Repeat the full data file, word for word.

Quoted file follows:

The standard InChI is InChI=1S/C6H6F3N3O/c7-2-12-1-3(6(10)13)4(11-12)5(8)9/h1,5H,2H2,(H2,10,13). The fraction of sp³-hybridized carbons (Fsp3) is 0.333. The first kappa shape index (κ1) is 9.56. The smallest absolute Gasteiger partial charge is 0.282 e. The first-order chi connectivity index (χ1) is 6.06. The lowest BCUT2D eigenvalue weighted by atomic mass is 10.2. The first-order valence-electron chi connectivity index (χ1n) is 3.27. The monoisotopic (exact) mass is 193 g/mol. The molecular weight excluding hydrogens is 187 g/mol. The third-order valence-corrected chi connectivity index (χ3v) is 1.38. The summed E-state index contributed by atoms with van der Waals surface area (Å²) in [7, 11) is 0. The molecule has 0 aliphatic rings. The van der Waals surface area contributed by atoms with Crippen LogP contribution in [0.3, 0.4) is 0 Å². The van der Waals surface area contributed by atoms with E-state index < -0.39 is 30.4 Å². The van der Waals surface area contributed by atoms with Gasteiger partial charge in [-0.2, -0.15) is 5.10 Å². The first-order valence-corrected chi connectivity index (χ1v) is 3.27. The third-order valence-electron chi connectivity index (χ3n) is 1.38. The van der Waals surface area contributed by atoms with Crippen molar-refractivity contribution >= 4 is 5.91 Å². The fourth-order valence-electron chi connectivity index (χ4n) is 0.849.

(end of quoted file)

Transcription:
The standard InChI is InChI=1S/C6H6F3N3O/c7-2-12-1-3(6(10)13)4(11-12)5(8)9/h1,5H,2H2,(H2,10,13). The fraction of sp³-hybridized carbons (Fsp3) is 0.333. The first kappa shape index (κ1) is 9.56. The smallest absolute Gasteiger partial charge is 0.282 e. The first-order chi connectivity index (χ1) is 6.06. The lowest BCUT2D eigenvalue weighted by atomic mass is 10.2. The first-order valence-electron chi connectivity index (χ1n) is 3.27. The monoisotopic (exact) mass is 193 g/mol. The molecular weight excluding hydrogens is 187 g/mol. The third-order valence-corrected chi connectivity index (χ3v) is 1.38. The summed E-state index contributed by atoms with van der Waals surface area (Å²) in [7, 11) is 0. The molecule has 0 aliphatic rings. The van der Waals surface area contributed by atoms with Crippen LogP contribution in [0.3, 0.4) is 0 Å². The van der Waals surface area contributed by atoms with E-state index < -0.39 is 30.4 Å². The van der Waals surface area contributed by atoms with Gasteiger partial charge in [-0.2, -0.15) is 5.10 Å². The first-order valence-corrected chi connectivity index (χ1v) is 3.27. The third-order valence-electron chi connectivity index (χ3n) is 1.38. The van der Waals surface area contributed by atoms with Crippen molar-refractivity contribution >= 4 is 5.91 Å². The fourth-order valence-electron chi connectivity index (χ4n) is 0.849.